Cases reported "Facial Injuries"

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1/59. diabetes insipidus caused by craniofacial trauma.

    A patient is presented with diabetes insipidus secondary to craniofacial trauma. diabetes insipidus can occur in any patient within ten days of craniofacial trauma. Even the masked disease in the unconscious patient can be diagnosed by observation of intake and output, urinary specific gravities, and appropriate chemical studies. The disease can recur following operative reduction of facial fractures. diabetes insipidus can be successfully treated by intramuscular Pitressin and appropriate fluid intake.
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keywords = fracture
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2/59. death due to concussion and alcohol.

    We encountered 5 deaths following blunt trauma to the face and head in which the injuries were predominantly soft tissue in nature with absence of skull fractures, intracranial bleeding, or detectable injury to the brain. All individuals were intoxicated, with blood ethanol levels ranging from 0.22 to 0.33 g/dl. We feel that in these deaths, ethanol augmentation of the effects of concussive brain injury, with resultant posttraumatic apnea, was the mechanism of death.
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3/59. Extensive facial damage caused by a blast injury arising from a 6 volt lead accumulator.

    Low-voltage electrical injuries are relatively uncommon. Injury caused by flow of heavy current due to short-circuiting a low-voltage battery has not been described in the English literature. A 9-year-old boy connected two thin household electrical wires to the two terminals of a 6 volt (lead accumulator) battery and pressed the other two ends between his teeth. This resulted in a blast causing a compound comminuted fracture of the mandible and extensive tissue damage in the oral cavity. The low internal resistance of a lead accumulator (approximately 0.03 ohms) permits the flow of a heavy current (approximately 200 amps) when short-circuited. This instantaneously vaporises a minuscule portion of wire at approximately 2000 K resulting in a sudden rise of intraoral pressure to 30 kg cm-2 leading to tissue damage.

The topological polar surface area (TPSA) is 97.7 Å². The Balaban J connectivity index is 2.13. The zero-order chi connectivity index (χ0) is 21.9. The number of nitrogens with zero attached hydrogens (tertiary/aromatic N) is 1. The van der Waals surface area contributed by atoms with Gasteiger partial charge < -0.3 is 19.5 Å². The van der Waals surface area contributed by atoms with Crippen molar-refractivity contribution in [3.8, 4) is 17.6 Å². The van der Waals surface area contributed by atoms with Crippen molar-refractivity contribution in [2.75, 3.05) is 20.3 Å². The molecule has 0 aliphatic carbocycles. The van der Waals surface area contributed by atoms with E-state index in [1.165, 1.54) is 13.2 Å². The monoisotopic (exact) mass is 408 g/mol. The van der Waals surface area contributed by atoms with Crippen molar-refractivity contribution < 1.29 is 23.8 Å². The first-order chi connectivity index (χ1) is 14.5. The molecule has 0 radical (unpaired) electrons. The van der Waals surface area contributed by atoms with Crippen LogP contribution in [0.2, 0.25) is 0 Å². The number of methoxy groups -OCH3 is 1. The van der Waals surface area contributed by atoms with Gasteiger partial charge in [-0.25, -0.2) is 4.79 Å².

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keywords = fracture
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4/59. Management of a gunshot wound to the face resulting in a mandibular body fracture with burying of a bicuspid crown into the tongue.

    Gunshot wounds to the maxillofacial region are unpredictable and run the gamut from minor injuries to severe mutilating and life threatening injuries. This patient although unfortunate to have been the victim of mistaken identify resulting in the gunshot wound, was fortunate that the bullet hit his bicuspid, which probably served to deflect its path away from vital structures, thus saving his life. This accounts for the buried bicuspid crown found in the midline of the body of the tongue. Rigid internal fixation of maxillofacial fractures minimizes risks to the airway that may occur if patients are in post-operative maxillo-mandibular fixation during the post-anesthetic recovery phase. In addition, the use of rigid internal fixation speeds up the recovery and the patient's ability to return to function after surgery. Above, we presented an interesting case of a mandibular anterior body fracture resulting from a gunshot wound in the face and resulting in the burying of a bicuspid crown in the substance of the tongue, treated under general nasoendotracheal anesthesia and the use of rigid internal fixation (EDCP).
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ranking = 6
keywords = fracture
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5/59. Mandibular fracture resulting from dog bite: report of a case.

    The diagnosis and management of a fractured mandible of a 4-year old child has been presented. A brief review of the literature is given. The remarkable aspect of the case is its reported cause of dog bite. The patient was managed conservatively by closed reduction, and use of Oliver loops. The maxillomandibular fixation was lost on the 11th postoperative day. At that time, no mandibular deviation or limitation of movement was noted. Further immobilization was not deemed necessary. During a three-month follow-up period, no complications occurred.
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ranking = 5
keywords = fracture
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6/59. Sevoflurane mask anesthesia for urgent tracheostomy in an uncooperative trauma patient with a difficult airway.